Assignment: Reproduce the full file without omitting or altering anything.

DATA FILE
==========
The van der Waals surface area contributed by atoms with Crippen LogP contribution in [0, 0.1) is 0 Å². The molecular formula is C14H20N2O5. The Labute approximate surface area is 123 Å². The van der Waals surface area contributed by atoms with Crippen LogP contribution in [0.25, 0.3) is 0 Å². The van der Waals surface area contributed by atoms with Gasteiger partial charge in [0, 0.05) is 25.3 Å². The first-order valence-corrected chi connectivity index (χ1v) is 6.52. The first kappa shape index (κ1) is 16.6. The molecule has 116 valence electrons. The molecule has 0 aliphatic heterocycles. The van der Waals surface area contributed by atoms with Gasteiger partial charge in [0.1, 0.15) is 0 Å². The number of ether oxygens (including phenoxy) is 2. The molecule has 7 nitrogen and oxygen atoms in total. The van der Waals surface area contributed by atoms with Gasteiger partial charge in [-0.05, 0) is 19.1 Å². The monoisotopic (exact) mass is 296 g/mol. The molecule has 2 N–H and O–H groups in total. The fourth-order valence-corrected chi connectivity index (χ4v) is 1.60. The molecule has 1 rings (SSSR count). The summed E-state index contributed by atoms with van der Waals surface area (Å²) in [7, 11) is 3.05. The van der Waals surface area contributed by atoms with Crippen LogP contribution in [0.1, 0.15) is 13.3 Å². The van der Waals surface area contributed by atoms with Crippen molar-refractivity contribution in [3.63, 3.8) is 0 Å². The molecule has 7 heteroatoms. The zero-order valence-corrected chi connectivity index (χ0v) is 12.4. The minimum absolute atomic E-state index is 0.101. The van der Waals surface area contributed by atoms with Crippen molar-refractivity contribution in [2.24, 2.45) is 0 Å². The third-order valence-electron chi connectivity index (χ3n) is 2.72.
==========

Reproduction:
The van der Waals surface area contributed by atoms with Crippen LogP contribution in [0, 0.1) is 0 Å². The molecular formula is C14H20N2O5. The Labute approximate surface area is 123 Å². The van der Waals surface area contributed by atoms with Crippen LogP contribution in [0.25, 0.3) is 0 Å². The van der Waals surface area contributed by atoms with Gasteiger partial charge in [0, 0.05) is 25.3 Å². The first-order valence-corrected chi connectivity index (χ1v) is 6.52. The first kappa shape index (κ1) is 16.6. The molecule has 116 valence electrons. The molecule has 0 aliphatic heterocycles. The van der Waals surface area contributed by atoms with Gasteiger partial charge in [0.1, 0.15) is 0 Å². The number of ether oxygens (including phenoxy) is 2. The molecule has 7 nitrogen and oxygen atoms in total. The van der Waals surface area contributed by atoms with Gasteiger partial charge in [-0.05, 0) is 19.1 Å². The monoisotopic (exact) mass is 296 g/mol. The molecule has 2 N–H and O–H groups in total. The fourth-order valence-corrected chi connectivity index (χ4v) is 1.60. The molecule has 1 rings (SSSR count). The summed E-state index contributed by atoms with van der Waals surface area (Å²) in [7, 11) is 3.05. The van der Waals surface area contributed by atoms with Crippen LogP contribution in [0.1, 0.15) is 13.3 Å². The van der Waals surface area contributed by atoms with Crippen molar-refractivity contribution in [3.63, 3.8) is 0 Å². The molecule has 7 heteroatoms. The zero-order valence-corrected chi connectivity index (χ0v) is 12.4. The minimum absolute atomic E-state index is 0.101. The van der Waals surface area contributed by atoms with Crippen molar-refractivity contribution in [2.24, 2.45) is 0 Å². The third-order valence-electron chi connectivity index (χ3n) is 2.72.